AGM 2017: Financial statements approved, new auditing firm appointed

Execs say UTSU in “financial crisis”

Members present at the University of Toronto Students’ Union (UTSU) 2017 Annual General Meeting (AGM) on October 30 voted to approve the 2016–2017 audited financial statements and appoint a new auditing firm.

UTSU Vice-President Internal Daman Singh said the two most notable parts of the financial statements were that the UTSU ran a surplus of $23,521 in 2017 and that prepaid expenses increased from $1.4 million in 2016 to $9.1 million in 2017. A large part of the prepaid expense increase was due to a new line in the expenses, called “Restricted cash – health and dental premium payable,” which amounted to approximately $7.7 million.

According to Singh, the difference in the prepaid expenses stemmed from the union’s decision to switch to a different health and dental care plan provider after it was discovered in 2015 that the UTSU had lost more than $1.6 million over the course of six years with their previous provider.

The switch to the new provider signified a change in the payment schedule, which accounts for the difference in prepaid expenses.

Members also voted to switch from the auditing firm Yale & Partners LLP to Sloan Partners LLP. Singh said that the switch was made because it is “unwise for any corporation to stick with the same auditing firm for an extended period of time, usually more than five years.” Singh said that the UTSU had been with Yale & Partners for nine years.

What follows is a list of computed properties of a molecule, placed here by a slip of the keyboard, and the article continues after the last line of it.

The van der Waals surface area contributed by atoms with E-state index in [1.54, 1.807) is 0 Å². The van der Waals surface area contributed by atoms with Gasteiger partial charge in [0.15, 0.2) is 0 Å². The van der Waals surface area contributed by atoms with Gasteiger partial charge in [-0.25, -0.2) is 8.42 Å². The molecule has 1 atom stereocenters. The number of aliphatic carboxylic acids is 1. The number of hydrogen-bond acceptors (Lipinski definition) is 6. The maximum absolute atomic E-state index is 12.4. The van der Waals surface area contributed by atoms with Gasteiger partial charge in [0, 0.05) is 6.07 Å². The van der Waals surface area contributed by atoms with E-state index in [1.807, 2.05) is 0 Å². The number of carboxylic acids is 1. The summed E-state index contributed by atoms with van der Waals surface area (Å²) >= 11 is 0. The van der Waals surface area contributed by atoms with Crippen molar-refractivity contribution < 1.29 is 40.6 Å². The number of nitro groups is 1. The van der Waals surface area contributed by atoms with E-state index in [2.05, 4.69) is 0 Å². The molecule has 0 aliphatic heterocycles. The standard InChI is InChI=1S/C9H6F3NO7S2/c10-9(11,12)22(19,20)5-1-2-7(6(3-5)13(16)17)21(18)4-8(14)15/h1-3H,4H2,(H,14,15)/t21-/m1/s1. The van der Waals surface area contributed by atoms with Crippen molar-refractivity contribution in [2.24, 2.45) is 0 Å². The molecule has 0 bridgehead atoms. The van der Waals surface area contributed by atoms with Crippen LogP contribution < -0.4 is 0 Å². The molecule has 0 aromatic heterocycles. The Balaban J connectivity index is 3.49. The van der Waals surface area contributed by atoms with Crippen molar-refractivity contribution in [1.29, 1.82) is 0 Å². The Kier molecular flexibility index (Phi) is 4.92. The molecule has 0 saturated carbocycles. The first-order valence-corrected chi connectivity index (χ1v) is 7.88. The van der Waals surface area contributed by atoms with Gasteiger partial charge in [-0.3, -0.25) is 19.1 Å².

“We’ll be paying slightly more than we are now, but [Sloan and Partners is] a very reputable firm and we’re happy to hopefully be working with them.”

Both Singh and UTSU President Mathias Memmel stressed that the UTSU was under significant financial pressure and needed to downsize. This sentiment played a crucial role in shaping the discussion of other issues on the table, such as the motion to merge the positions of Vice-President External and Vice-President University Affairs into Vice-President Advocacy.

Memmel and Singh both believe the UTSU to be in a financial crisis.

Memmel emphasized that large expenses in the future, namely the Student Commons project, would place the union under severe financial pressure, and that the UTSU needed to cut down on other expenses.

Memmel said that the costs of paying a manager of the Student Commons, as well as security and other operation expenses, in addition to any tenancy agreements, results in a carry-forward deficit of $3 million in 10 years for the project. “That’s the issue. I’m not making it up,” he said. “It’s not a fabrication; it’s based on simply math.”

According to the UTSU’s financial projections and analysis for 2017–2027, the Student Commons is estimated to run a deficit for the next 11 years, peaking at approximately $2.3 million in 2029.

Keeping the cost of the Student Commons in mind, Memmel and Singh repeatedly urged members to vote for downsizing.

“If you’re going to talk about how to keep the lights on, then do work to keep the lights on,” said Singh.

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